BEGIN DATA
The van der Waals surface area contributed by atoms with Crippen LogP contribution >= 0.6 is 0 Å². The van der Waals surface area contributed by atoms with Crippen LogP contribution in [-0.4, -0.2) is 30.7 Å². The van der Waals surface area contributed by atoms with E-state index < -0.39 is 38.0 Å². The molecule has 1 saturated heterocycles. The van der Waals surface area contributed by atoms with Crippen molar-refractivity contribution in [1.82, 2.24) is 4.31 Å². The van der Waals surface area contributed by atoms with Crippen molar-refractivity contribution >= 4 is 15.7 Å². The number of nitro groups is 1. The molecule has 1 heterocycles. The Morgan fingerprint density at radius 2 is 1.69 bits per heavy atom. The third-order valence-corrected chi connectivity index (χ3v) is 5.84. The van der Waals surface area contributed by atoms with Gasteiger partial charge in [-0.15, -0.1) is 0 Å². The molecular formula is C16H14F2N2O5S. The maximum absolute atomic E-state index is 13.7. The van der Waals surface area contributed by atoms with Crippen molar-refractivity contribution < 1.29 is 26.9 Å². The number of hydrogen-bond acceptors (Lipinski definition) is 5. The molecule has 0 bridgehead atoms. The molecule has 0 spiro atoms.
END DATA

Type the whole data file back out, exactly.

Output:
The van der Waals surface area contributed by atoms with Crippen LogP contribution >= 0.6 is 0 Å². The van der Waals surface area contributed by atoms with Crippen LogP contribution in [-0.4, -0.2) is 30.7 Å². The van der Waals surface area contributed by atoms with E-state index < -0.39 is 38.0 Å². The molecule has 1 saturated heterocycles. The van der Waals surface area contributed by atoms with Crippen molar-refractivity contribution in [1.82, 2.24) is 4.31 Å². The van der Waals surface area contributed by atoms with Crippen molar-refractivity contribution >= 4 is 15.7 Å². The number of nitro groups is 1. The molecule has 1 heterocycles. The Morgan fingerprint density at radius 2 is 1.69 bits per heavy atom. The third-order valence-corrected chi connectivity index (χ3v) is 5.84. The van der Waals surface area contributed by atoms with Gasteiger partial charge in [-0.15, -0.1) is 0 Å². The molecular formula is C16H14F2N2O5S. The maximum absolute atomic E-state index is 13.7. The van der Waals surface area contributed by atoms with Crippen molar-refractivity contribution < 1.29 is 26.9 Å². The number of hydrogen-bond acceptors (Lipinski definition) is 5. The molecule has 0 bridgehead atoms. The molecule has 0 spiro atoms.